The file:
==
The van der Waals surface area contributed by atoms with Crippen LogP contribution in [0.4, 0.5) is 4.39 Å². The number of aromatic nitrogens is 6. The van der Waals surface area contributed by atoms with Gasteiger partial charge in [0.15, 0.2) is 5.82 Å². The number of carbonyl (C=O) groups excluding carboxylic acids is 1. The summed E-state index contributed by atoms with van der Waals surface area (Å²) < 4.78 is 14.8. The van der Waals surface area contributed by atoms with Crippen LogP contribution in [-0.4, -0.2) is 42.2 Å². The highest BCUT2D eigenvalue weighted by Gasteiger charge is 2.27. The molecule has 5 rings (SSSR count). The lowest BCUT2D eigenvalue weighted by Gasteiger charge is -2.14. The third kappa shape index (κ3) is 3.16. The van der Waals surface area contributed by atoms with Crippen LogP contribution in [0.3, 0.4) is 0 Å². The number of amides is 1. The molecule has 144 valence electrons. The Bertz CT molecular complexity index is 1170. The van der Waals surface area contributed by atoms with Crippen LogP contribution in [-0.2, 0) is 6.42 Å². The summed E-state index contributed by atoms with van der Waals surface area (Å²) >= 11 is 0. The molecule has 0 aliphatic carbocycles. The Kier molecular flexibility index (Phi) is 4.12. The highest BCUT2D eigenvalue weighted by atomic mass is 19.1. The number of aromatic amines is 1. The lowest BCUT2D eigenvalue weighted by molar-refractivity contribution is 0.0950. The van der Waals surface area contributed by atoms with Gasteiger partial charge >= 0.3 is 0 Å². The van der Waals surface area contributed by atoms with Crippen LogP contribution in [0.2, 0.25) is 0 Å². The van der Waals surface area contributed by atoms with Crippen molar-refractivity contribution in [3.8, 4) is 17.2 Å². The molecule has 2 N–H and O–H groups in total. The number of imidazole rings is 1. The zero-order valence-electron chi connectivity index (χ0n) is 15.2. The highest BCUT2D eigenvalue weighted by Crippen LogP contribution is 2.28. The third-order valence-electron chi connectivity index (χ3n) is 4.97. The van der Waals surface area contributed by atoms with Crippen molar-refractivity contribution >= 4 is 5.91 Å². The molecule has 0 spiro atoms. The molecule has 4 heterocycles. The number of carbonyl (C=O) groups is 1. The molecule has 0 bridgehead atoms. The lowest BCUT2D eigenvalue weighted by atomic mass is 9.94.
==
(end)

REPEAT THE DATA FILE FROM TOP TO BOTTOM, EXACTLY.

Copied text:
The van der Waals surface area contributed by atoms with Crippen LogP contribution in [0.4, 0.5) is 4.39 Å². The number of aromatic nitrogens is 6. The van der Waals surface area contributed by atoms with Gasteiger partial charge in [0.15, 0.2) is 5.82 Å². The number of carbonyl (C=O) groups excluding carboxylic acids is 1. The summed E-state index contributed by atoms with van der Waals surface area (Å²) < 4.78 is 14.8. The van der Waals surface area contributed by atoms with Crippen LogP contribution in [-0.4, -0.2) is 42.2 Å². The highest BCUT2D eigenvalue weighted by Gasteiger charge is 2.27. The molecule has 5 rings (SSSR count). The lowest BCUT2D eigenvalue weighted by Gasteiger charge is -2.14. The third kappa shape index (κ3) is 3.16. The van der Waals surface area contributed by atoms with Crippen LogP contribution in [0.3, 0.4) is 0 Å². The number of amides is 1. The molecule has 144 valence electrons. The Bertz CT molecular complexity index is 1170. The van der Waals surface area contributed by atoms with Crippen LogP contribution in [-0.2, 0) is 6.42 Å². The summed E-state index contributed by atoms with van der Waals surface area (Å²) >= 11 is 0. The molecule has 0 aliphatic carbocycles. The Kier molecular flexibility index (Phi) is 4.12. The highest BCUT2D eigenvalue weighted by atomic mass is 19.1. The number of aromatic amines is 1. The lowest BCUT2D eigenvalue weighted by molar-refractivity contribution is 0.0950. The van der Waals surface area contributed by atoms with Gasteiger partial charge >= 0.3 is 0 Å². The van der Waals surface area contributed by atoms with Crippen LogP contribution in [0.2, 0.25) is 0 Å². The van der Waals surface area contributed by atoms with Crippen molar-refractivity contribution in [3.8, 4) is 17.2 Å². The molecule has 2 N–H and O–H groups in total. The number of imidazole rings is 1. The zero-order valence-electron chi connectivity index (χ0n) is 15.2. The highest BCUT2D eigenvalue weighted by Crippen LogP contribution is 2.28. The third-order valence-electron chi connectivity index (χ3n) is 4.97. The van der Waals surface area contributed by atoms with Crippen molar-refractivity contribution >= 4 is 5.91 Å². The molecule has 0 spiro atoms. The molecule has 4 heterocycles. The number of carbonyl (C=O) groups is 1. The molecule has 0 bridgehead atoms. The lowest BCUT2D eigenvalue weighted by atomic mass is 9.94.